World Cup organisers were struggling to contain mounting anger among poorly paid stadium workers in South Africa last night as riot police
were deployed to prevent a second protest in less than 24 hours.
A day that began with clashes between match stewards and riot police in Durban ended with similar action in Cape Town and a stoppage by bus drivers in Johannesburg. The most serious disturbances were in Durban where early yesterday morning riot police charged stewards who were protesting over pay outside the stadium where Germany had earlier beaten Australia.
Preparations for last night's match between Italy and Paraguay were disrupted as match stewards there were replaced by police, amid fears of pay protests spreading. Fans were forced to wait outside the Green Point Stadium while angry ground staff were forced to leave the ground by riot police in full body armour.
"This is an employer-employee wage dispute," said Danny Jordaan, the head of the local organising committee. "Although we have respect for workers' rights, we find it unacceptable for them to disrupt match-day proceedings and will not hesitate to take action in such instances."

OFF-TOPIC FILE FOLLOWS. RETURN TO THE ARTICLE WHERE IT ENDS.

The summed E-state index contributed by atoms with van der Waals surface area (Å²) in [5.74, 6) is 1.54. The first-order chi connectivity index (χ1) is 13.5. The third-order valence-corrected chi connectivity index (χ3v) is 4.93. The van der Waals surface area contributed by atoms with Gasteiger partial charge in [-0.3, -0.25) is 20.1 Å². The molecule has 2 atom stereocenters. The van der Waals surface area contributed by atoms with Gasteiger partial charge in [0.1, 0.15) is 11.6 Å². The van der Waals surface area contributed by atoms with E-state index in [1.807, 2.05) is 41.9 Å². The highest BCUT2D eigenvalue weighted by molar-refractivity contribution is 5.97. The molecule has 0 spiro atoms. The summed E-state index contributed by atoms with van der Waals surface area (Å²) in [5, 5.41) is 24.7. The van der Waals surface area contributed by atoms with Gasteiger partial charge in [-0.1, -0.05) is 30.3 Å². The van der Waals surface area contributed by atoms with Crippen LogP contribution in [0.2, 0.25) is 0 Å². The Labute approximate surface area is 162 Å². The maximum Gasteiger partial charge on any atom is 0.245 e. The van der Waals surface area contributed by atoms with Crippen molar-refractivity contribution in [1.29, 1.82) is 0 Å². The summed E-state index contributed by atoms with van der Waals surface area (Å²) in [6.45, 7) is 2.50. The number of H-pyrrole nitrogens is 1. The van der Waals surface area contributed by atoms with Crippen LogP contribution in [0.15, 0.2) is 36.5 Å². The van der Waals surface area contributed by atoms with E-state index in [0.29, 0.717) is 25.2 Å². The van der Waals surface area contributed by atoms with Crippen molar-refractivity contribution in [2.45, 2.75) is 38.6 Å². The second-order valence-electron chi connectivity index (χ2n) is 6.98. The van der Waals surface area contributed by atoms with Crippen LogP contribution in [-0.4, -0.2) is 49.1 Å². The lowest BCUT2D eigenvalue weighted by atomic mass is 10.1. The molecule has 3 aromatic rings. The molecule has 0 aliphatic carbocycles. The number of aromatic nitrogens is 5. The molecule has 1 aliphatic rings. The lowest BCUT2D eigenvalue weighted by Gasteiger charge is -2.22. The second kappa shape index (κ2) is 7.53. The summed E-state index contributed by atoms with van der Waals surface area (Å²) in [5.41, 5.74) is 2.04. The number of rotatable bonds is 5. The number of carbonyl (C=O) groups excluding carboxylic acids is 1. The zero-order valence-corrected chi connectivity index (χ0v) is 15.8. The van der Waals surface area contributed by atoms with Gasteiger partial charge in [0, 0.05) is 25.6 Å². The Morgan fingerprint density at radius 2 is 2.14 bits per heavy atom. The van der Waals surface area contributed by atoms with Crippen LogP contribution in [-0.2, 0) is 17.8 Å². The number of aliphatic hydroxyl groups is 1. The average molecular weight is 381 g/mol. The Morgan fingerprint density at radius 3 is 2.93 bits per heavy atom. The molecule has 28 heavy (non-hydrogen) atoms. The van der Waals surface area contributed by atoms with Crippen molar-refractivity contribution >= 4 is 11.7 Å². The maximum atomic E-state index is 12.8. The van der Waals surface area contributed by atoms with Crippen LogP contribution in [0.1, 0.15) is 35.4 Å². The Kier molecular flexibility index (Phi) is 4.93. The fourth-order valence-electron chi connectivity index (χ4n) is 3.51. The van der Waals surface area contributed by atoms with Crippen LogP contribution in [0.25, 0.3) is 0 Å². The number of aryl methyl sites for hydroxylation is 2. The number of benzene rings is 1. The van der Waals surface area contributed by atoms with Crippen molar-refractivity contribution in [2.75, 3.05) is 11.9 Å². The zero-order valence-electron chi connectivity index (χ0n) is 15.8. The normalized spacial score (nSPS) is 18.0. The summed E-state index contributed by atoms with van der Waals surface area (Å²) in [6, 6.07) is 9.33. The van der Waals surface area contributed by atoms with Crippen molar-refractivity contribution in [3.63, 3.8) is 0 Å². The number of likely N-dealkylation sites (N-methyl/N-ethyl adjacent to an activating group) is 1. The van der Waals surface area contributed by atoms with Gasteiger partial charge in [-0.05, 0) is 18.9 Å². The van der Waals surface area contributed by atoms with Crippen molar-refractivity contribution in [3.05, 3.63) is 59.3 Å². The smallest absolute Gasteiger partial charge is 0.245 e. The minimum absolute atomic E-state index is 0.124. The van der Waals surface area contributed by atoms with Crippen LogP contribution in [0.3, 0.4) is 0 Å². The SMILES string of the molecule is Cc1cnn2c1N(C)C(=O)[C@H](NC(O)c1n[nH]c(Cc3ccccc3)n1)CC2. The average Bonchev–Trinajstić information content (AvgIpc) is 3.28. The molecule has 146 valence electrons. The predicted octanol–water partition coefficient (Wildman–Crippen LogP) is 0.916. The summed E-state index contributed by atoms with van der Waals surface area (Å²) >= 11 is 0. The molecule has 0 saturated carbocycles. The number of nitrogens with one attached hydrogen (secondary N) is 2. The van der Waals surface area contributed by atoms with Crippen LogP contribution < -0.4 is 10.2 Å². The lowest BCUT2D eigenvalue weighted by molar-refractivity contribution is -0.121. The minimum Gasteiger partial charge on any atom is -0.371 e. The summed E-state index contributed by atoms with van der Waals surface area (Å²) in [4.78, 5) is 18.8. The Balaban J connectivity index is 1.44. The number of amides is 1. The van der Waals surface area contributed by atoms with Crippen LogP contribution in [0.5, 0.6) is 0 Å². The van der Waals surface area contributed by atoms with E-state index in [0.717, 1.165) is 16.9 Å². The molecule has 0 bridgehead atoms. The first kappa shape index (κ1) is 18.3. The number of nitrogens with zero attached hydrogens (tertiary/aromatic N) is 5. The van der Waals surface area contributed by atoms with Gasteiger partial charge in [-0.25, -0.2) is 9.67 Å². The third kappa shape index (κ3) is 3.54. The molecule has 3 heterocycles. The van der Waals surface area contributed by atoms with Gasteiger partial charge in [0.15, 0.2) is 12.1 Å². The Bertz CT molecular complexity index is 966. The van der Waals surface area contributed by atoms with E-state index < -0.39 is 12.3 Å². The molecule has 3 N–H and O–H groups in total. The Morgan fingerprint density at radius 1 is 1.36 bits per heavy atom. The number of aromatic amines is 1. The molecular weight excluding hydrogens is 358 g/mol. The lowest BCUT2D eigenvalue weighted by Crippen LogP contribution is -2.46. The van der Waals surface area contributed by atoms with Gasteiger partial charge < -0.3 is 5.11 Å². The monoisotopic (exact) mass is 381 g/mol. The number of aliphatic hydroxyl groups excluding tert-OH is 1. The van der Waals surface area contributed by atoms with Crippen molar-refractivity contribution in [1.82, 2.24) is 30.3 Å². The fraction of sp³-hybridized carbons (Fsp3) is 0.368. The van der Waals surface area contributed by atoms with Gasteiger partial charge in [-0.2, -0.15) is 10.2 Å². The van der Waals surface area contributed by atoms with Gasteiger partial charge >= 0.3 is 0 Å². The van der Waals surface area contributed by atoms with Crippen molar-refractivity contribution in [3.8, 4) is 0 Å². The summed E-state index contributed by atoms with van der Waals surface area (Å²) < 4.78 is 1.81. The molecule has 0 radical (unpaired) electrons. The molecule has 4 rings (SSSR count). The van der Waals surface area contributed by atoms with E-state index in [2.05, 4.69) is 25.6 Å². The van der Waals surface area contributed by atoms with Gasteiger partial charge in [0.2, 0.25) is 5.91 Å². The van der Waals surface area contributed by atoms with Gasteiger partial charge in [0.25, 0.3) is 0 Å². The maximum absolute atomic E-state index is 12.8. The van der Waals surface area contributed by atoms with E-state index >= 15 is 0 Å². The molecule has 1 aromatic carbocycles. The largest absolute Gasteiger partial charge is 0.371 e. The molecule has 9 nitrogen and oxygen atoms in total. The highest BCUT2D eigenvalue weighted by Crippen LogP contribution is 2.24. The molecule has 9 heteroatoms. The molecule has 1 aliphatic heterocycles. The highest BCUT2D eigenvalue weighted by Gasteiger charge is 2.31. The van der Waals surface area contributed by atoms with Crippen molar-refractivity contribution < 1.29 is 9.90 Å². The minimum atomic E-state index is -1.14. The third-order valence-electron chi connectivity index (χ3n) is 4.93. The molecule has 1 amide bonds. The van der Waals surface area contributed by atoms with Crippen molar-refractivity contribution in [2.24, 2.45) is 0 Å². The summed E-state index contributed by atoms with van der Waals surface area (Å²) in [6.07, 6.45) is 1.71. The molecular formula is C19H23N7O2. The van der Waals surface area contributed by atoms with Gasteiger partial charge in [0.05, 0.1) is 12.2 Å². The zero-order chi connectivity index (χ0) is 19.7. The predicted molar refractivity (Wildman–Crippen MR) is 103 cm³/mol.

Several hundred fans were left stranded in Johannesburg after bus drivers at Soccer City went on strike, complaining that they were being forced to work longer hours without sufficient warning. The South African government has faced months of industrial disputes in the build-up to the World Cup as unions have sought to use their bargaining power to win concessions.
The stewards in Durban, who claim they were promised R1,500 (£133) but only received R190 (£17), attempted to stage a sit-in after Sunday's game but were forced to move into the car park of the Moses Mabhinda Stadium in the coastal city. Supporters who attended Durban's first World Cup match had gone when the clashes began.
The protest was broken up after angry stewards threw bottles and police responded with tear gas and rubber bullets. Talks were under way yesterday with a security contractor and representatives of the stewards who provide crowd control at the games after the first unrest at the tournament.
South African media outlets that wanted to examine the details of tenders, such as the security contract in Durban, have faced a lengthy court battle with world football's governing body and its local committee. Questions are being asked about the manner in which tenders were awarded and who profited from preparations for the event which has cost an estimated 5.6 per cent of South Africa's gross domestic product. A stampede at one of the warm-up matches before the World Cup began last week left 15 people injured.Reuse content